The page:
ESL Names for the Sake of the Pun

It’s a joy teaching ESL students,
Whose names reflect various cultures,
But, what Americans do to foreigners’ names
Is normally done by vultures.

Yet, even teachers who practice the names
Hear things that sound sort of funny,
If the names below sound like fun and games,
It’s mostly because they are pun-ny.

I have a boy named MA, a girl named PA,
Three boys in one class named SUE.
HER is a him, HEM is a her,
A ME, a MAI, and a YEU.

A MAN, who’s a lady, a childless MOM,
A TOUNH who can SING a SONG,
A CESAR, not a salad, A ROMAN, not Italian,
Two cooks (KOK, CUOC) and a LAO who is Hmong.

Turn steak with a NOUTHONG, savor the TAING,
Shake hands with a Lao named SAIGON,
If you wish for a fish, we feature LITHOUNA,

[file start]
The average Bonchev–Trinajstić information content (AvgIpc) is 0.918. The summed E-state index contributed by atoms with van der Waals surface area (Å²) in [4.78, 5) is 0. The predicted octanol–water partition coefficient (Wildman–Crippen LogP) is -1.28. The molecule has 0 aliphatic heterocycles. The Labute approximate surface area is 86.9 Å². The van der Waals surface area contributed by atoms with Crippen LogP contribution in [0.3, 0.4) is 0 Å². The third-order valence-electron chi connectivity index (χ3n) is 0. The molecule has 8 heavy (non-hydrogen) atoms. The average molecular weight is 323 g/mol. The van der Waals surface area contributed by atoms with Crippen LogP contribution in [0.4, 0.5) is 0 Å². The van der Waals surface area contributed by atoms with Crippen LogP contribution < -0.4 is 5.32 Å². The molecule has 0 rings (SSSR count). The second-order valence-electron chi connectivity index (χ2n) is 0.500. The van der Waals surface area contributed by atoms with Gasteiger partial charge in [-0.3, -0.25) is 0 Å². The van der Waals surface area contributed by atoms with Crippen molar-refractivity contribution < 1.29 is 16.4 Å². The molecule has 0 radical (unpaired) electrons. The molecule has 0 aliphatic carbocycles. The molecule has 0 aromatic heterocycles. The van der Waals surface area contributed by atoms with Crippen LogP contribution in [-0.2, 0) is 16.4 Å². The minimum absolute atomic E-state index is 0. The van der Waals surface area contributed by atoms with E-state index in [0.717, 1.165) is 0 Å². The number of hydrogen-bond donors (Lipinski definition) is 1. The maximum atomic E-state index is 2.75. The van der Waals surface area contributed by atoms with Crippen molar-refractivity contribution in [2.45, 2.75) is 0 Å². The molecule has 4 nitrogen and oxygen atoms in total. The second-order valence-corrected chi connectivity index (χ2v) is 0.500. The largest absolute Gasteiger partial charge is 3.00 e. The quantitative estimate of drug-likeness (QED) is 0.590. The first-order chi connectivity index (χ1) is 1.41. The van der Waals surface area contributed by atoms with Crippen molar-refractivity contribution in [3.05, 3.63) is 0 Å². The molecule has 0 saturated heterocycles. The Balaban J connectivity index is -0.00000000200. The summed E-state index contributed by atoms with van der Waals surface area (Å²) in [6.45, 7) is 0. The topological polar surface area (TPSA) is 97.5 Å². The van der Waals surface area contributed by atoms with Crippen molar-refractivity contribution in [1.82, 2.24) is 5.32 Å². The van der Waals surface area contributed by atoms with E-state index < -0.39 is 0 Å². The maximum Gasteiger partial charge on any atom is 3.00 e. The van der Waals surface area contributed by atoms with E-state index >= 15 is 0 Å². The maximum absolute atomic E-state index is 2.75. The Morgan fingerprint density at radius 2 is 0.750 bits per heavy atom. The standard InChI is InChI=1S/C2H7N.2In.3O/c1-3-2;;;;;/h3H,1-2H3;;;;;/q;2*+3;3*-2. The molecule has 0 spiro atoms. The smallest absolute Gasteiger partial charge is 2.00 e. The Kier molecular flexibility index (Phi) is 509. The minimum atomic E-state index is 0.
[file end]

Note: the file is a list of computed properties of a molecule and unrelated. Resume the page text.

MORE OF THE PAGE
Served gladly by a tiny KINGKHAM.

Hey, diddle, diddle, try a math riddle.
What will your answer be?
Add a LE to a LEE, plus TOU LEE,
The answer’s not four LEE’S, but three.

For religious folk of King James persuasion,
There’s a YEE, a NAY, and a LO!
From LABEN to the gospel of MARK,
From ALPHA, to his sister, OMEGA.

A first-class princess, whose family is POR,
But the student from Georgia’s just PHO,
A BEE with no sting, a LOC, but no door,
A kid five feet tall who is LO.

A KER, a HER, a DER, and a GER,
A PO, KHO, LO, and a ME,
A GEE,–and a BEE, VEE, DY.

CHAK that can talk, a CHUM who’s a pal,
Two boys, when they’re old still NOU,
If you’re lost, CHEK our MAP, but don’t look around
For Buster Brown’s THY in your shoe.

A poem, like a sundae, is finally complete
When a red cherry crowns the top,
Two student surnames NAN/THA/VONG/DOUANG/SY,
And IN/PRA/VONG/VIENG/KHAM share that spot.

There’s MOR, much more, but I don’t want to bore,
Or try any tricks to amaze you.
I’ll end with a boy who is really a KAO,
And an OLAY! from Southeast Asia.

An ESL Knock-knock Joke

Knock! Knock!
Who’s there?
Chenda Hou?